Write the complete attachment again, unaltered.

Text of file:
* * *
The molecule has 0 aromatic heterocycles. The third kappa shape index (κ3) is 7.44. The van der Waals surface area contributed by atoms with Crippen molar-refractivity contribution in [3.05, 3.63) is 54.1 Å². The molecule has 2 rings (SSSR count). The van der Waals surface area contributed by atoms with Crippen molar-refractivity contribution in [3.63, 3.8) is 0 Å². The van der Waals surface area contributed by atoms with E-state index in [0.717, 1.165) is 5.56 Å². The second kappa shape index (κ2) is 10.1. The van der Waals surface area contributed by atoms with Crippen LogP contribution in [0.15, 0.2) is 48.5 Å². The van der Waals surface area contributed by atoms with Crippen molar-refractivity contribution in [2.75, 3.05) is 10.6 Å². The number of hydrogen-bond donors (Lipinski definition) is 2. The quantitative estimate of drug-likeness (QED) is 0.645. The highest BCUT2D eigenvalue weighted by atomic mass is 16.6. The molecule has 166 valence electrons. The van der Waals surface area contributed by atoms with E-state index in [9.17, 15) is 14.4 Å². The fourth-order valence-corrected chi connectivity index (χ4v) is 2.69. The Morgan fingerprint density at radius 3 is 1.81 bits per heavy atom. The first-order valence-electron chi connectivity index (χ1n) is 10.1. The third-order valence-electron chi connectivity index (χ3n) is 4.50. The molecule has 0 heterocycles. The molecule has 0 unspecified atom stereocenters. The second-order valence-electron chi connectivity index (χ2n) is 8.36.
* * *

The molecule has 0 aromatic heterocycles. The third kappa shape index (κ3) is 7.44. The van der Waals surface area contributed by atoms with Crippen molar-refractivity contribution in [3.05, 3.63) is 54.1 Å². The molecule has 2 rings (SSSR count). The van der Waals surface area contributed by atoms with Crippen molar-refractivity contribution in [3.63, 3.8) is 0 Å². The van der Waals surface area contributed by atoms with E-state index in [0.717, 1.165) is 5.56 Å². The second kappa shape index (κ2) is 10.1. The van der Waals surface area contributed by atoms with Crippen LogP contribution in [0.15, 0.2) is 48.5 Å². The van der Waals surface area contributed by atoms with Crippen molar-refractivity contribution in [2.75, 3.05) is 10.6 Å². The number of hydrogen-bond donors (Lipinski definition) is 2. The quantitative estimate of drug-likeness (QED) is 0.645. The highest BCUT2D eigenvalue weighted by atomic mass is 16.6. The molecule has 166 valence electrons. The van der Waals surface area contributed by atoms with E-state index in [9.17, 15) is 14.4 Å². The fourth-order valence-corrected chi connectivity index (χ4v) is 2.69. The Morgan fingerprint density at radius 3 is 1.81 bits per heavy atom. The first-order valence-electron chi connectivity index (χ1n) is 10.1. The third-order valence-electron chi connectivity index (χ3n) is 4.50. The molecule has 0 heterocycles. The molecule has 0 unspecified atom stereocenters. The second-order valence-electron chi connectivity index (χ2n) is 8.36.